The demographic collapse is a Godsend as far I'm I'm concerned. The population of the planet was getting out of hand and needed to stabilize anyway. Just think of the wealth we could all enjoy if there was only 100 million people on the planet! It's probably the main reason Australia has such a high level of prosperity, a large natural resource base coupled with a small population. Look at the US, it had the same back in the 1950's and 60's. It had a population then of 150 million and Australia 10 million. Today the US is 335 million and Australia 25 million.
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Re: Degrowth Thread Pt. 2

Unread postby mousepad » Mon 30 Jan 2023, 19:11:27

theluckycountry wrote:Picking vegetables and fruit is a shit job and no one here wants to do it


Not a matter of "wants". All a matter of pay. Why should you pick vegetables when you can go do an easy job and get paid more? Sometimes even full time mooching pays more than low level work. Stop importing unskilled workers to depress wages. Will result in better paid low level jobs and a fairer society overall. It also avoids loss of cultural identity and loss of societal cohesion. Don't believe me? Take a stroll down any european city. Except the architecture there ain't much europe in europe anymore.

Can't afford to pay more for vegetables? Embrace and promote de-growth. Less consumption, less production, less waste, less population. It's good for the environment. Ain't that what them demwits say they care about? The demwits are them barista type politicians. You know, the ones with limited intellect, but quick to play any victim card they can pull from their ass. The chief demwit, brandon, should be no doubt tried for high treason, destroying the societal fabric of the nation by caring more about importing as much 3. world as possible instead of caring for the american worker. Truly a unique species, them demwits.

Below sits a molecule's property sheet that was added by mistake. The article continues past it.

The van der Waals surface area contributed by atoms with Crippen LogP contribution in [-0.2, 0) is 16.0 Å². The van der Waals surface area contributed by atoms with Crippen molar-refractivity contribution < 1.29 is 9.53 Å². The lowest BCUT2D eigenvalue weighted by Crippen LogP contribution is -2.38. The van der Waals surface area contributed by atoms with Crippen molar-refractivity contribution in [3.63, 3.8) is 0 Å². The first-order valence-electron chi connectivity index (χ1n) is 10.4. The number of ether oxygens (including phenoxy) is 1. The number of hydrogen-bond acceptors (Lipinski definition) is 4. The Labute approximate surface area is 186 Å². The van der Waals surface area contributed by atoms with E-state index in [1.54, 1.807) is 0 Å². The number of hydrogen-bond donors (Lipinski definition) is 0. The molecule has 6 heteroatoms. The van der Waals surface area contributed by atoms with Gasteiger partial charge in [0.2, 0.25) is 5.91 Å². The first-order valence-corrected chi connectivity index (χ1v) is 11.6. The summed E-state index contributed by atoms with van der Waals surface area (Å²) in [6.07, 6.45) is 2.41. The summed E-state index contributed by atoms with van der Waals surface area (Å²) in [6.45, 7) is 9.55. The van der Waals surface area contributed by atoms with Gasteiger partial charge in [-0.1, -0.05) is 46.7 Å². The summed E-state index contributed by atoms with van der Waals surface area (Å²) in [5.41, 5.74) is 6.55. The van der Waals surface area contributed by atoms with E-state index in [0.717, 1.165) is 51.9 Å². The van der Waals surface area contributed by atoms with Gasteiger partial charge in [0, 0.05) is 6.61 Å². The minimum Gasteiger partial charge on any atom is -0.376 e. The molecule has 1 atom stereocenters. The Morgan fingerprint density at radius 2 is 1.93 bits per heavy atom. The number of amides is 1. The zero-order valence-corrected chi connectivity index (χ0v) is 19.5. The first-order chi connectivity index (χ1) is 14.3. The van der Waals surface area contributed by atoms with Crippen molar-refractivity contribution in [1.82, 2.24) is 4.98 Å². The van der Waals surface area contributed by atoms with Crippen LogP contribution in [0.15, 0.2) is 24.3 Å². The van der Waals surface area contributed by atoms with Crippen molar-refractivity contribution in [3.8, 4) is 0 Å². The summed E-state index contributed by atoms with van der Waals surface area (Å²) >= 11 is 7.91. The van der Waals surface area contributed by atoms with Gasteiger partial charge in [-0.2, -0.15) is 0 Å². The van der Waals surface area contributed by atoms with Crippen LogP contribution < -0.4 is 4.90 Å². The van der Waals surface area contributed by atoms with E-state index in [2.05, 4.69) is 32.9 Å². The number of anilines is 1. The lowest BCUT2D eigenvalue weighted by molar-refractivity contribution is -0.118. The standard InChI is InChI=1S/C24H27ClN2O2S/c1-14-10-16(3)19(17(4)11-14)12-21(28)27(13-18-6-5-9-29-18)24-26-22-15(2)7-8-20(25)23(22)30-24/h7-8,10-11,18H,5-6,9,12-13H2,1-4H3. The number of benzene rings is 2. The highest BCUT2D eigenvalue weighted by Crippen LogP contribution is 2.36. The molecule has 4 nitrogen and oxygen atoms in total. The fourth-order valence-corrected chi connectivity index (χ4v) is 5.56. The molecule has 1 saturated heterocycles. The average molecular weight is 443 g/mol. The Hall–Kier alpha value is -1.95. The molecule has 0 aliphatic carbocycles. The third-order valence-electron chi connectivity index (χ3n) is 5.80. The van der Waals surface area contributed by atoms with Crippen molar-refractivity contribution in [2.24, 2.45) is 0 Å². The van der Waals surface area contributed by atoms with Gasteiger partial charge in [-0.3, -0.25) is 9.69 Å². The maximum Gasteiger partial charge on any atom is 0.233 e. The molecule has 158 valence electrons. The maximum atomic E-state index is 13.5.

In europe political parties come and go, quick to organize, and quick to be successful if they run a platform embraced by the voters. Why can't americans organize some new parties? It's high time, the demwits are running well past their expiration date.
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Re: Degrowth Thread Pt. 2

Unread postby Newfie » Mon 30 Jan 2023, 20:59:46

From various sources I gather the “sustainable” population of high consuming humans is somewheres between 100 and 1,000 millions. Sounds roughly about right.
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Re: Degrowth Thread Pt. 2

Unread postby vtsnowedin » Mon 30 Jan 2023, 21:55:33

Newfie wrote:From various sources I gather the “sustainable” population of high consuming humans is somewheres between 100 and 1,000 millions. Sounds roughly about right.

I wonder about the math in that. The rich can only consume so much food and wear one set of cloths at a time. Yes the very top can waste lots of jet fuel going on vacations to ski resorts etc. But just how much does an affluent middle class person consume compared to a poor person burning wood and cow dung to get by. You build a house and it lasts for perhaps one hundred years. The mud hut has to be replaced every few years or every flood.